That love gave her direction in college and graduate school and continued after her marriage. Back home from Germany, Balge began teaching piano at Bethany Lutheran College in Mankato and Martin Luther College in New Ulm. Despite a busy work schedule and raising five children, she still found time to earn her doctorate in music from the University of Minnesota in the Twin Cities.
Balge said her U of M piano professor, Lydia Artymiw, was instrumental in her success during her time at the university and beyond.
“She was a very important part of my studies, and my career following graduation,” she said.
I was hooked, especially in high school. I really loved performing, loved the piano, loved music.Bethel Balge
Balge also became founding director of the Summit Avenue Music Series in New Ulm, and the co-director of the ProMusica Minnesota Chamber Music Series in Mankato. A key part of her roles involves booking musicians from the Minnesota Orchestra and the St. Paul Chamber Orchestra to come to Southern Minnesota and perform in both organization’s concerts.
“We knew that we would have an audience,” said Balge regarding the two musical programs. “We got so much positive feedback and people who came said they’d be back the next year.”
In perfect harmony
Around this time, Balge became involved with the Mankato Symphony Orchestra, first by performing Robert Schumann’s A Minor Piano Concerto with the company in February of 2017. This concert remains one of her favorite experiences.
“Playing with an orchestra is always such a big event!” Balge said. “It’s a very dynamic organization.”
Soon after, she began serving on the MSO board of directors. When the previous executive director, Hannah Bretz, chose to end her term early in December of 2019, Balge stepped up as the interim director. In May of 2020, the title became official, and Balge took over as the MSO’s twelfth executive director.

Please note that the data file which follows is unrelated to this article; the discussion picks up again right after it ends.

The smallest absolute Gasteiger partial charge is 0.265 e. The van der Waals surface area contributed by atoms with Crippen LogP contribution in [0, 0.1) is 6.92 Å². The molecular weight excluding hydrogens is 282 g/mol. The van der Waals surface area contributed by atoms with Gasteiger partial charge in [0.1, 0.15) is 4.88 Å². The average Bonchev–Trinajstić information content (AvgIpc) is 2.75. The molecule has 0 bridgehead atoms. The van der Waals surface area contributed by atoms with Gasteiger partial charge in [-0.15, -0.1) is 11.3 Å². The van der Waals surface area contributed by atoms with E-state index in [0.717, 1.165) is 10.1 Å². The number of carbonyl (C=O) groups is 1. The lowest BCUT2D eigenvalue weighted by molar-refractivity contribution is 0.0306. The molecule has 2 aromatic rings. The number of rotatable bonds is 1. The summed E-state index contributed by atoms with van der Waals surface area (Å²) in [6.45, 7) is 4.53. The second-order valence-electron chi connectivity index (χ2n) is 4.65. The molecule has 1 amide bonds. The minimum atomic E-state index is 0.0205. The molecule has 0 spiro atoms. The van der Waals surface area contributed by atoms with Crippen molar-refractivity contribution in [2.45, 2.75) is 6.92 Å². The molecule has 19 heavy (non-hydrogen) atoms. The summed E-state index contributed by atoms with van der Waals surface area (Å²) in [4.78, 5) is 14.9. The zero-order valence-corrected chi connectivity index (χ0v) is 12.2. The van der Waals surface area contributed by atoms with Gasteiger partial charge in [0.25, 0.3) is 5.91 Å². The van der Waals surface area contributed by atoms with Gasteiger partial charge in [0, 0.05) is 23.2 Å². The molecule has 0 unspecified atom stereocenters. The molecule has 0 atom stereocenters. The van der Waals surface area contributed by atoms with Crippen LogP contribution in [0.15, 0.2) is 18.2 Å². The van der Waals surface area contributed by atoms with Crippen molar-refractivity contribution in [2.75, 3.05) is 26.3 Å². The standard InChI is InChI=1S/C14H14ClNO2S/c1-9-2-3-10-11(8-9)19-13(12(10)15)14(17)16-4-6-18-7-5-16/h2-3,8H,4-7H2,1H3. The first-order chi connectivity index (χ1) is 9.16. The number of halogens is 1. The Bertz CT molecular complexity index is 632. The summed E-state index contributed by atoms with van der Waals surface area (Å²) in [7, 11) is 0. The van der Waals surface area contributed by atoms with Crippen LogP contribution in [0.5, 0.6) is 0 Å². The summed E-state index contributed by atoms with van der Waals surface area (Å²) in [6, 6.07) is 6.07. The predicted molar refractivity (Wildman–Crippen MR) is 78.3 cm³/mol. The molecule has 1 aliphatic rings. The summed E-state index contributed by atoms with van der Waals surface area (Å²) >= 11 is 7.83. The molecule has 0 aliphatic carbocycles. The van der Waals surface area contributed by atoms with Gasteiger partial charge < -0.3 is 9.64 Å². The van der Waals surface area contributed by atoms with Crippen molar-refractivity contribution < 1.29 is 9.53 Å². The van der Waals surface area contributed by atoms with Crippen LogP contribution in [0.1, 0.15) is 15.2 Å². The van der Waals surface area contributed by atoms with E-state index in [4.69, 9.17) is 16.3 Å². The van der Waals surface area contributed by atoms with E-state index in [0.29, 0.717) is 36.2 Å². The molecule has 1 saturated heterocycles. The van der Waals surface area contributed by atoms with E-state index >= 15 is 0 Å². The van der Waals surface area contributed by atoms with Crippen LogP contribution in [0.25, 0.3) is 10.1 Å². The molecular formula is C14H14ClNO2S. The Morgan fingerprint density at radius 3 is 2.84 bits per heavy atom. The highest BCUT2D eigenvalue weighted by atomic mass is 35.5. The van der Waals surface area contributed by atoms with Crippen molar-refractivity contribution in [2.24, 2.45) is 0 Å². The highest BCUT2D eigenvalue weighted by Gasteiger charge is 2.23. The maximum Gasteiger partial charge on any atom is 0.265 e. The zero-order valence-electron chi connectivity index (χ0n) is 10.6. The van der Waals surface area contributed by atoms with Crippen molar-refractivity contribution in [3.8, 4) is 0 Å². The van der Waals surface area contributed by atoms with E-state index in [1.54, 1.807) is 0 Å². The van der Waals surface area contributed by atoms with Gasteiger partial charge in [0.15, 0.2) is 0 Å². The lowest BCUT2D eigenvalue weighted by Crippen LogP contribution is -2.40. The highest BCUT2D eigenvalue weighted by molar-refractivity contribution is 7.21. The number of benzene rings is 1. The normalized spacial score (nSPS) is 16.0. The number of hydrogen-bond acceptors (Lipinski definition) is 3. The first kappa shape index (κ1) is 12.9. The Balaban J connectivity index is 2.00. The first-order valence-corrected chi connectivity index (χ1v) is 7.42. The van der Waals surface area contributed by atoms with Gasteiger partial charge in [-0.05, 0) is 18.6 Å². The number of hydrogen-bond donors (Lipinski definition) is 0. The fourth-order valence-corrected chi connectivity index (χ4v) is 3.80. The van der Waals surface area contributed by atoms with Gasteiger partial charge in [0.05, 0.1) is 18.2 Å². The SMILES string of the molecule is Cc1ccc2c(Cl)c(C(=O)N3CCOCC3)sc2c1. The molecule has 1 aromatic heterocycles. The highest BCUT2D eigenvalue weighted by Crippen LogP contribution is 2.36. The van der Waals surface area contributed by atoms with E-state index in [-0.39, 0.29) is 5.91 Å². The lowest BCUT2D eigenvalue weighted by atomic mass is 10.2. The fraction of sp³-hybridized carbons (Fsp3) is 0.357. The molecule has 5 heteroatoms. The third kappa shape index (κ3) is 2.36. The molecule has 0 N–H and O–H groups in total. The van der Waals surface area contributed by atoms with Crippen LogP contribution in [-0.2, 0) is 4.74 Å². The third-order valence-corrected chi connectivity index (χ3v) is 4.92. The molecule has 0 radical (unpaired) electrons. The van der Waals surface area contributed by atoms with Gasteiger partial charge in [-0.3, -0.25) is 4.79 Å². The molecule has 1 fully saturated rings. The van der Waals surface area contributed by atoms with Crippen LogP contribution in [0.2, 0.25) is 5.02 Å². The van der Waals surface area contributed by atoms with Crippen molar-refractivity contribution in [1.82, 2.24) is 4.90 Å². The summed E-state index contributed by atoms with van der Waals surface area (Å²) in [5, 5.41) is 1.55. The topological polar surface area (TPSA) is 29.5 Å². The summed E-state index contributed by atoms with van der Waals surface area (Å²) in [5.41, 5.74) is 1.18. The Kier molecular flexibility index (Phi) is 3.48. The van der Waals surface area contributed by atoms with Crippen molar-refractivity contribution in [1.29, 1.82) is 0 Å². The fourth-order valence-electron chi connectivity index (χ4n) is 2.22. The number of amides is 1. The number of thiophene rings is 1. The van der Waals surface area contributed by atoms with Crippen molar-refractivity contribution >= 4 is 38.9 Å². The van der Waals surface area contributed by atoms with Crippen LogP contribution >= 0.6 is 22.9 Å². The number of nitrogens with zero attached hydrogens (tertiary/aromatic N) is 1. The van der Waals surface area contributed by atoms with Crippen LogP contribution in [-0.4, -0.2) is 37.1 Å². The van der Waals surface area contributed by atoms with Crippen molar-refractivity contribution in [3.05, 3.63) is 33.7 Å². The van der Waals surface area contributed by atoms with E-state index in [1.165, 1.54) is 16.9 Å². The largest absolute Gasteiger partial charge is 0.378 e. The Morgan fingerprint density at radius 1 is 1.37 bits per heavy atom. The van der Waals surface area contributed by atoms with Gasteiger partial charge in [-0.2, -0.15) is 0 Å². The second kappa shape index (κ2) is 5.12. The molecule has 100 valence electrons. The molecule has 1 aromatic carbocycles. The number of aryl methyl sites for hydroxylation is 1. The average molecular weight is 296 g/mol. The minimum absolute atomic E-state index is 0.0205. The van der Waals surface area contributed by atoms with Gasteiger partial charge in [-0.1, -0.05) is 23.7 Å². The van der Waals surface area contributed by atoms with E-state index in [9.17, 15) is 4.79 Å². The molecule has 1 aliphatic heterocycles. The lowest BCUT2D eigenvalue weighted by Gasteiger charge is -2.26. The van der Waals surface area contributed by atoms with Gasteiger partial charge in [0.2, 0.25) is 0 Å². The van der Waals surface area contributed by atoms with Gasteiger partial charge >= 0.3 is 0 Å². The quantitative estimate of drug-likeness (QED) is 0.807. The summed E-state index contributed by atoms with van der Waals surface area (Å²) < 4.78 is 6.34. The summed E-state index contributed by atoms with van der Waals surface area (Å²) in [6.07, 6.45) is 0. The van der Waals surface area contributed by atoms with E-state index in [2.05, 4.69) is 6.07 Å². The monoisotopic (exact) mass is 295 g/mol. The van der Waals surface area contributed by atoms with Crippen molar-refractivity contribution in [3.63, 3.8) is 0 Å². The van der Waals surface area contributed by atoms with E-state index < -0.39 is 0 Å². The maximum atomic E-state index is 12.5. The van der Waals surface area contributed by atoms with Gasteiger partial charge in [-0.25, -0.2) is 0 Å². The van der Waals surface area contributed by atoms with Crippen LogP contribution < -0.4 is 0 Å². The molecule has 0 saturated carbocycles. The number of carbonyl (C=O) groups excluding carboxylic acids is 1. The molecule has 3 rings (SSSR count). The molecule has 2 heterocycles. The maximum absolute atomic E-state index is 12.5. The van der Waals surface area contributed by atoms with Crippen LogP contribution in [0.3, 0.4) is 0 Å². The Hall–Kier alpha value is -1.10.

The Mankato Symphony offers a unique experience both for the musicians and the audience. I think what it offers is something for everybody.Bethel Balge
Balge’s ongoing participation in ProMusica and the Summit Avenue series gave her the perfect preparation for her MSO duties. Together with the board of directors and the Director of Operations Charlie Leftridge, Balge plans the Orchestra’s schedule. Extensive thought goes in to each year’s lineup of concerts, and it certainly helps to have an executive director who is well-versed in musical history. Balge has so many favorite composers that she can’t just pick one.
“I’m drawn to whatever particular composer I happen to be performing,” Balge said. “I love the romantics, I love the classics, I love the contemporary. There’s a different facet to each.”
The majority of the MSO Executive Director’s job takes place behind the scenes. Balge writes grants and initiates fundraising measures, but her favorite duty by far is finding ways to raise awareness of the Orchestra within the community.
“More than anything, I enjoy connecting with the musicians and connecting with the community,” she said. “The Mankato Symphony offers a unique experience both for the musicians and the audience. I think what it offers is something for everybody.”
A lifelong believer in the enriching and power of music, Balge enjoys the opportunity her new position provides for linking community members through a shared artistic experience.
“Music can bring people together,” she said. “The emotional content of the music and the whole idea of meeting in a concert hall and engaging with the music is something that stays with you. If you experience this at a young age, it stays with you for the rest of your life.”